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Rocks, Fossils, and Time— Making Sense of the Geologic Record

Chapter 5. Rocks, Fossils, and Time— Making Sense of the Geologic Record. Geologic Record. The fact that Earth has changed through time is apparent from evidence in the geologic record The geologic record is the record of events preserved in rocks Although all rocks are useful

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Rocks, Fossils, and Time— Making Sense of the Geologic Record

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  1. Chapter 5 Rocks, Fossils, and Time—Making Sense of the Geologic Record

  2. Geologic Record • The fact that Earth has changed through time • is apparent from evidence in the geologic record • The geologic record is the record • of events preserved in rocks • Although all rocks are useful • sedimentary rocks are especially useful • in deciphering the geologic record, • The geologic record is complex • and requires interpretation • Uniformitarianism offers a useful approach

  3. Stratigraphy • Stratigraphy deals with the study • of any layered (stratified) rock, • but primarily with sedimentary rocks and their • composition • origin • age relationships • geographic extent • Almost all sedimentary rocks are stratified • Many volcanic rocks • such as lava flows or ash beds • as well as many metamorphic rocks • are stratified and obey the principles of stratigraphy

  4. Stratified Sedimentary Rocks • Although these rocks in South Dakota • are deeply eroded • stratification is still clearly visible

  5. Stratified Rocks • Stratified rocks in California are • deformed so that they are no longer in their original position

  6. Vertical Stratigraphic Relationships • Surfaces known as bedding planes • separate individual strata from one another • or the strata grade vertically • from one rock type to another • Rocks above and below a bedding plane differ • in composition, texture, color • or a combination of these features • The bedding plane signifies • a rapid change in sedimentation • or perhaps a period of nondeposition

  7. Superposition • Nicolas Steno realized that he could determine • the relative ages of horizontal (undeformed) strata • by their position in a sequence • In deformed strata, the task is more difficult • but some sedimentary structures • and some fossils • allow geologists to resolve these kinds of problems

  8. Principle of Inclusions • According to the principle of inclusions, • which also helps to determine relative ages, • inclusions or fragments in a rock • are older than the • rock itself • Light-colored granite • in northern Wisconsin • showing basalt inclusions (dark) • Which rock is older? • Basalt, because the granite includes it

  9. Age of Lava Flows, Sills • Determining the relative ages • of lava flows, sills and associated sedimentary rocks • uses contact metamorphism effects • and inclusions • How can you determine • whether a layer of basalt within a sequence • of sedimentary rocks • is a buried lava flow or a sill? • A lava flow forms in sequence with the sedimentary layers. • Rocks below the lava will have signs of heating but not the rocks above. • The rocks above may have lava inclusions.

  10. Sill • The sill might also have inclusions of the rocks above and below, • but neither of these rocks will have inclusions of the sill. • A sill will heat the rocks above and below.

  11. Unconformities • So far we have discussed vertical relationships • among conformable strata, • which are sequences of rocks • in which deposition was more or less continuous • Unconformities in sequences of strata • represent times of nondeposition and/or erosion • that encompass long periods of geologic time, • perhaps millions or tens of millions of years • The rock record is incomplete at this location • The interval of time not represented by strata is a hiatus.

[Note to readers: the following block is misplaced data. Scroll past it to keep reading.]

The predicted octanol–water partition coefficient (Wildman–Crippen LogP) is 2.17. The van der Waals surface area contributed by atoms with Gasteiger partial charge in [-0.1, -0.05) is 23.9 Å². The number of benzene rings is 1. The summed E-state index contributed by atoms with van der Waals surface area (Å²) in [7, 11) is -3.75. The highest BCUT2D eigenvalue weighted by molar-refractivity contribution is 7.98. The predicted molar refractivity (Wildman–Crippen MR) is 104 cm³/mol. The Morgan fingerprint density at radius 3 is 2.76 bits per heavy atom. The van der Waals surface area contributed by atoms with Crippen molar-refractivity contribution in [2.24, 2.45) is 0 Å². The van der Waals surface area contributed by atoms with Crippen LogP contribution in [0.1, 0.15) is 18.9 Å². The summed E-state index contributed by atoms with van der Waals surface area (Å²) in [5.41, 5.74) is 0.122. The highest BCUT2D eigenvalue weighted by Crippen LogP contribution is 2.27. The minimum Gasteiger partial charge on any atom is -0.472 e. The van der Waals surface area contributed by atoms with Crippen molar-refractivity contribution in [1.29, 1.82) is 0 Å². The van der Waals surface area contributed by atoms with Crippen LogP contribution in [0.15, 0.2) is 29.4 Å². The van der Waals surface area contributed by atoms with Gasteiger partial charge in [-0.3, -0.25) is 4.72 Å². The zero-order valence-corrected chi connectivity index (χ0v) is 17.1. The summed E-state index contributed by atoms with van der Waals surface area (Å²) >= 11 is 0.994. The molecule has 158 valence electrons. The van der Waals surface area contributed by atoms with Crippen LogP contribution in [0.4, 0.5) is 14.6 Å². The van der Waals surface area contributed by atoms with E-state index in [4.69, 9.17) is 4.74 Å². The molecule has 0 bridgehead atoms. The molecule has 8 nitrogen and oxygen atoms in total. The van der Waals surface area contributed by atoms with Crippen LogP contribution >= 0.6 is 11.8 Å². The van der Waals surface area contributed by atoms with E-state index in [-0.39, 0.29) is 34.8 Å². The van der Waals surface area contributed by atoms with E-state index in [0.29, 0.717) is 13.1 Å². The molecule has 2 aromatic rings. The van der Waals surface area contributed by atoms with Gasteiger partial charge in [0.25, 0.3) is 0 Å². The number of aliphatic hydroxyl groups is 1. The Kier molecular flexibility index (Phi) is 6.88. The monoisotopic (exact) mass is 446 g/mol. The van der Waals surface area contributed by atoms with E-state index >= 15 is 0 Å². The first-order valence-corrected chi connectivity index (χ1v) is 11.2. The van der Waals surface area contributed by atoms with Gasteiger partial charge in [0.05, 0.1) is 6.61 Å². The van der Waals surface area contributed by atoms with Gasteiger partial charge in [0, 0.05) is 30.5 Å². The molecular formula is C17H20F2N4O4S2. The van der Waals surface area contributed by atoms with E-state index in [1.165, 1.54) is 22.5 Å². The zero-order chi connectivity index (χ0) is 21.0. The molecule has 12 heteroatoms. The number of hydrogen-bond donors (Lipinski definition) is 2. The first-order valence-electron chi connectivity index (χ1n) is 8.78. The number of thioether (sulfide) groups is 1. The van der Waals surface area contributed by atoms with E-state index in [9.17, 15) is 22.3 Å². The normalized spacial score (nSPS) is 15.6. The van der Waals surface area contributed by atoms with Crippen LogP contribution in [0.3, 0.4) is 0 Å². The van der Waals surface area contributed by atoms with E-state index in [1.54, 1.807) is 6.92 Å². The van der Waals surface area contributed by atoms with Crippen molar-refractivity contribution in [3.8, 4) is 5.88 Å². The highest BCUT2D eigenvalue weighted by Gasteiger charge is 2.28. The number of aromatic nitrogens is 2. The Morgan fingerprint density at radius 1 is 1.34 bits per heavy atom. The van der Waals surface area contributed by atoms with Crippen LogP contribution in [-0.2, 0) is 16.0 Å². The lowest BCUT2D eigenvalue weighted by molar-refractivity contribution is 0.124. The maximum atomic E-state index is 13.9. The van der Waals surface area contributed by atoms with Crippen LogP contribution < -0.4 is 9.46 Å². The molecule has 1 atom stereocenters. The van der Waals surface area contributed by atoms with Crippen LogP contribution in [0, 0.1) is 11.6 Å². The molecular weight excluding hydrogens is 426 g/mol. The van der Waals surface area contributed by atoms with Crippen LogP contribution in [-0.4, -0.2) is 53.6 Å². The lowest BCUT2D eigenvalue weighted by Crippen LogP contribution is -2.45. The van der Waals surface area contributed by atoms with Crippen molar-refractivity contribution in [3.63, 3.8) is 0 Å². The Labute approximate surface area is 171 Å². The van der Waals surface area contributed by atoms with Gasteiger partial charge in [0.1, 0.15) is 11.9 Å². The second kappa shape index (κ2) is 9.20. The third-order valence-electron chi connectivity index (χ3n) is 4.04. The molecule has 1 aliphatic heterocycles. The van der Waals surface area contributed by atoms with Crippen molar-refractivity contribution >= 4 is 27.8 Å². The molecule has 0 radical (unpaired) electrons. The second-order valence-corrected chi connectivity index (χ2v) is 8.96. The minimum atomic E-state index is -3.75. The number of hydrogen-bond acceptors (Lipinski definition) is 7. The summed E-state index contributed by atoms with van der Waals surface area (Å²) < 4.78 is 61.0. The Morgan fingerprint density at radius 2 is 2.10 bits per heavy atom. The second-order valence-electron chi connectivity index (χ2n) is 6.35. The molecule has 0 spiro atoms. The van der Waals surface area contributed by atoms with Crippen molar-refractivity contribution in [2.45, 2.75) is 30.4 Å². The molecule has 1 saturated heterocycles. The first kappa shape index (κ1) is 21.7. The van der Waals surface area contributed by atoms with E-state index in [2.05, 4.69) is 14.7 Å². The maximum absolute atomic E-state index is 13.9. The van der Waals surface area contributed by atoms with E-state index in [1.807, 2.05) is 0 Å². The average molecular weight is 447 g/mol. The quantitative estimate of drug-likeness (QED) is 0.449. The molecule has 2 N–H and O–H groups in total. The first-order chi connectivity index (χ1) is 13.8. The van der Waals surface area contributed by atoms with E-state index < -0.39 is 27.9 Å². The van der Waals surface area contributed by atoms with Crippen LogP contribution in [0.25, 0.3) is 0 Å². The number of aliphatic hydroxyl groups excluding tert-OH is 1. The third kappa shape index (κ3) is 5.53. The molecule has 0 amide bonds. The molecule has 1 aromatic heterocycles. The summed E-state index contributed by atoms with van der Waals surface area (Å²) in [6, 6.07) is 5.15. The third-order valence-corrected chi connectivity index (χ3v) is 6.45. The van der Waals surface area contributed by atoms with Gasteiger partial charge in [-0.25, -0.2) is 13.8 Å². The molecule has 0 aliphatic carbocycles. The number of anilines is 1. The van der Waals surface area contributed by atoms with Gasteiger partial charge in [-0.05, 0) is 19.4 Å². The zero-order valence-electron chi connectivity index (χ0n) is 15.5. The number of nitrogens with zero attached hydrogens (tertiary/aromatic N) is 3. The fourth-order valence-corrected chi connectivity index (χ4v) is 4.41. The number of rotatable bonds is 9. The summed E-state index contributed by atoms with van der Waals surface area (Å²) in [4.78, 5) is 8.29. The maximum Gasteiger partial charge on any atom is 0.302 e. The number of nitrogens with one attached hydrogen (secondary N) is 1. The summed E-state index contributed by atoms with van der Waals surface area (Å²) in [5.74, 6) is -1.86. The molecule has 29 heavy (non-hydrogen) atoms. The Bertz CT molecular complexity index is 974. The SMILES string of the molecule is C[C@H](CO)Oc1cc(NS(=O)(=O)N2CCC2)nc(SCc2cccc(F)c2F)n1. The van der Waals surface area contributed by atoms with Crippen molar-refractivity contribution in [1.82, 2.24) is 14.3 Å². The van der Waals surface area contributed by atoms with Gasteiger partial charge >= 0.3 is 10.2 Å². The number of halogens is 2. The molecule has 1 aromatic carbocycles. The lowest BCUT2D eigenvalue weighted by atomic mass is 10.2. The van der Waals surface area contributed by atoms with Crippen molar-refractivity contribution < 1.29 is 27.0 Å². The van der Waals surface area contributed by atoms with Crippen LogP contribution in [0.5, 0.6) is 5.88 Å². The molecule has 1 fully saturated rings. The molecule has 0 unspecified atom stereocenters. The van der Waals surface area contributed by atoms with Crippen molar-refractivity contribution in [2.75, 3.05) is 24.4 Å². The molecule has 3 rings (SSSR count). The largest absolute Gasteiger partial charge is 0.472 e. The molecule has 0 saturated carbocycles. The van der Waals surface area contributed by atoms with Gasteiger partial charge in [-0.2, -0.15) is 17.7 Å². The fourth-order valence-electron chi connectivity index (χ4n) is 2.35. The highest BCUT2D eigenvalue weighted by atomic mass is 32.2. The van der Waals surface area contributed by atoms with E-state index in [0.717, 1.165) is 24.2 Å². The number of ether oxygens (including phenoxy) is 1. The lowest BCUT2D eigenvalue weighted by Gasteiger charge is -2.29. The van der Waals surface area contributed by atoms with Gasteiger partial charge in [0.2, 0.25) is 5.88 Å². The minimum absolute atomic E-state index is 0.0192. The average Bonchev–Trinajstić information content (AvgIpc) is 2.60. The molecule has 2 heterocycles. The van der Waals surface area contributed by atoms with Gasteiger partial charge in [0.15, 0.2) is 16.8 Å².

12. The origin of an unconformity • In the process of forming an unconformity, • deposition began 12 million years ago (MYA), • continuing until 4 MYA • For 1 million years erosion occurred • removing 2 MY of rocks • and giving rise to • a 3 million year hiatus • The last column • is the actual stratigraphic record • with an unconformity

  13. Types of Unconformities • Three types of surfaces can be unconformities: • A disconformity is a surface in sedimentary rocks • separating younger from older rocks, • both of which are parallel to one another • A nonconformity is an erosional surface • cut into metamorphic or intrusive rocks • and covered by sedimentary rocks • An angular unconformity is an erosional surface • on tilted or folded strata • over which younger rocks were deposited

  14. Types of Unconformities • Unconformities of regional extent • may change from one type to another • They may not represent the same amount • of geologic time everywhere

  15. A Disconformity • A disconformity between sedimentary rocks: • in Montana, Jurassic-age rocks rest unconformably on top of Mississippian-age strata • an erosion surface separates the two.

  16. A Nonconformity • A nonconformity between Precambrian granite • and the Cambrian Formation • in Bighorn Mountains, Wyoming

  17. An Angular Unconformity • An angular unconformity between the flat-lying Medial Jurassic Entrada Sandstone and underlying Upper Jurassic red beds in New Mexico.

  18. Lateral Relationships • In 1669, Nicolas Steno proposed • the principle of lateral continuity, • meaning that layers of sediment extend outward • in all directions until they terminate • Terminations may be abrupt • at the edge of a depositional basin • where they are eroded • where they are truncated by faults

  19. Gradual Terminations • or they may be gradual • where a rock unit • becomes progressively thinner • until it pinches out • or where it splits into • thinner units • each of which pinches out, • called intertonguing • where a rock unit changes • by lateral gradation • as its composition and/or texture • becomes increasingly different

  20. Sedimentary Facies • Both intertonguing and lateral gradation • indicate simultaneous deposition • in adjacent environments • A sedimentary facies is a body of sediment • with distinctive • physical, chemical, and biological attributes • deposited side-by-side • with other sediments • in different environments

  21. Marine Transgressions • A marine transgression • occurs when sea level rises • with respect to the land • During a marine transgression, • the shoreline migrates landward • the environments paralleling the shoreline • migrate landward as the sea progressively covers • more and more of a continent

  22. Marine Transgressions • Each laterally adjacent depositional environment • produces a sedimentary facies • During a transgression, • the facies forming offshore • become superposed • upon facies deposited • in nearshore environments